Disney Is Getting Ready To Replace The Avengers With The X-Men

By Charlene Badasie | Published


The X-Men could be on the brink of reclaiming their position as the most prominent franchise in Marvel’s comic book collection. According to Gizmodo, Vice President and Executive Editor at Marvel Publishing, Tom Brevoort says the company plans to shift its focus to the X-Men. The move comes at the cost of his 25-year stewardship over the Avengers brand.

Brevoort guided the Avengers franchise to the forefront of Marvel’s lineup with titles like Avengers: Disassembled, Civil War, Secret Invasion, Secret Wars, and others. “The big story is that, after a quarter of a century editing Avengers and its associated titles, I am going to be moving away from those characters and titles and instead stepping into the world of mutants,” Brevoort wrote on Facebook.

Vice President and Executive Editor at Marvel Publishing, Tom Brevoort says the company plans to shift its focus to the X-Men

“Yes, that’s right, I’m afraid that it’s true—I’m the X,” Brevoot continued. The change at Marvel will take place after the conclusion of an upcoming crossover event centered around the Avengers and the completion of the Fall of X storyline under the guidance of the longstanding X-Men editor Jordan D. White, the transition will take place.

“What I do will grow directly out of what they’re doing, provided they leave me anything to work with,” Brevoort added. “When we’re closer to the switchover happening, and there’s something worth reporting on, you’ll hear more from us.” Brevoort is considered Marvel’s most tenured employee, commencing his journey as a college art major interning at the publisher in New York in 1989.

With steady progress, Brevoort climbed the ranks to attain the position of a full-fledged editor by the late ’90s. He succeeded in revitalizing not only the Avengers line but also the entirety of Marvel Comics. This led to him being promoted to executive editor in 2007 and subsequently to Senior Vice President of publishing in 2011. Still, he retained his role as direct editor for the Avengers and Fantastic Four series.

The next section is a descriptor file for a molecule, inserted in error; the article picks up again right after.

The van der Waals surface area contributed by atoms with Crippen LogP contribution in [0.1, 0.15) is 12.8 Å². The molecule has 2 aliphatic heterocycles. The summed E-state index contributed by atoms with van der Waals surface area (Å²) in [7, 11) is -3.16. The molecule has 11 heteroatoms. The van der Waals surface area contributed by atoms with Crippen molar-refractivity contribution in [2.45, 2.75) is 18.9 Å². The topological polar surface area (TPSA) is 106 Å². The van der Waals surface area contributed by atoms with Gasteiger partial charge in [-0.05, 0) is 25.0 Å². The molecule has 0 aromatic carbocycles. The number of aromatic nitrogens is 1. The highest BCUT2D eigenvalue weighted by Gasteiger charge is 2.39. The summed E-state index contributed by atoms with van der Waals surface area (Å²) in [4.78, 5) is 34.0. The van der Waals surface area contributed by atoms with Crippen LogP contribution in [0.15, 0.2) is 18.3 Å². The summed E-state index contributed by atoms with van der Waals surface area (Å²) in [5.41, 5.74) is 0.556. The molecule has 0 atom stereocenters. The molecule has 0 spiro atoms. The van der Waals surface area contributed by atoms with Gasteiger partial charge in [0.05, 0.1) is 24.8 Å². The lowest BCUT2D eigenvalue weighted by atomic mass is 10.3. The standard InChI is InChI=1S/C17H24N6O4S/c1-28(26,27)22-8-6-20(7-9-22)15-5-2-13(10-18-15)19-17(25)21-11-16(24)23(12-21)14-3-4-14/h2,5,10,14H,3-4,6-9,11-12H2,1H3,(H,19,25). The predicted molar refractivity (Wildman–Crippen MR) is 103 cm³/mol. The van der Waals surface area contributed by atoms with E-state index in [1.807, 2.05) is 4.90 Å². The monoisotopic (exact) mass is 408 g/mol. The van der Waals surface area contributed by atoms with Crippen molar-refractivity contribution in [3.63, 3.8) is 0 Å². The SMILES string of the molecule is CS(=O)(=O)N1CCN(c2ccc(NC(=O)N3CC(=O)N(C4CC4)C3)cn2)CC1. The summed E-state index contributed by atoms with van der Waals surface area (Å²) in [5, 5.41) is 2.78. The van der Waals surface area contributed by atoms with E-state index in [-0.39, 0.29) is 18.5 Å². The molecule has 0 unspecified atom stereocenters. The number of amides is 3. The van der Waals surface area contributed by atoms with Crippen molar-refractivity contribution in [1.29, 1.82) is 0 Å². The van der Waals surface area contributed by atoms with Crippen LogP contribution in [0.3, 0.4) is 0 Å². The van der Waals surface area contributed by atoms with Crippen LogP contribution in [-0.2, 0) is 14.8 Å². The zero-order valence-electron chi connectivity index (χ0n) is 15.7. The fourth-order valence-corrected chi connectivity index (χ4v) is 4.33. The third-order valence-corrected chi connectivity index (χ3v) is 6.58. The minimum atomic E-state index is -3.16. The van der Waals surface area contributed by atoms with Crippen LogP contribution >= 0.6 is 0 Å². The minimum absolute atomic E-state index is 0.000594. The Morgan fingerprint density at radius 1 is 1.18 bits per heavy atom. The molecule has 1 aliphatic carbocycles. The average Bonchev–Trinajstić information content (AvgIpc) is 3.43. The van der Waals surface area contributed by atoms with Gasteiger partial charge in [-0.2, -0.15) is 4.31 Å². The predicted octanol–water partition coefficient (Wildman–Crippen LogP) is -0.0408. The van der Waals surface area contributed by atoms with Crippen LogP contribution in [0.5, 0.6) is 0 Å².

The importance of the Avengers and X-Men franchises at Marvel Comics has undergone significant shifts over the years, reflecting changes in storytelling, audience preferences, and the broader cultural landscape. The Avengers have a storied history as one of Marvel’s flagship teams. They were created in the early 1960s as a response to the success of DC Comics’ Justice League.

The team brought together some of Marvel’s most iconic characters, like Iron Man, Thor, Hulk, and Captain America. The Avengers have experienced periods of immense popularity. However, there have been times when the creative team faced challenges in finding fresh directions for storytelling. But Marvel has consistently worked to reinvent and reinvigorate the franchise.

The X-Men also holds a unique place in Marvel’s history due to their symbolic exploration of social issues, particularly civil rights and diversity. Created by Stan Lee and Jack Kirby in 1963, the X-Men are mutants (individuals born with superhuman abilities) who face discrimination and prejudice from humans who fear their power.

The X-Men reached their zenith of popularity in the late 20th century, particularly during Chris Claremont’s legendary run on the series. During this time, storylines like the “Dark Phoenix Saga” and “Days of Future Past” solidified the X-Men’s place as Marvel’s premier team. That was until the Marvel Cinematic Universe’s success led to shifts in the comic book landscape.

The Avengers gained even more prominence due to their prominent role in the films, while the X-Men were less featured due to film rights previously held by Fox. This situation influenced the comics’ focus and prominence. However, with Disney’s acquisition of Fox and the eventual integration of the X-Men into the MCU, the X-Men are likely to experience a resurgence in the comics and other media.

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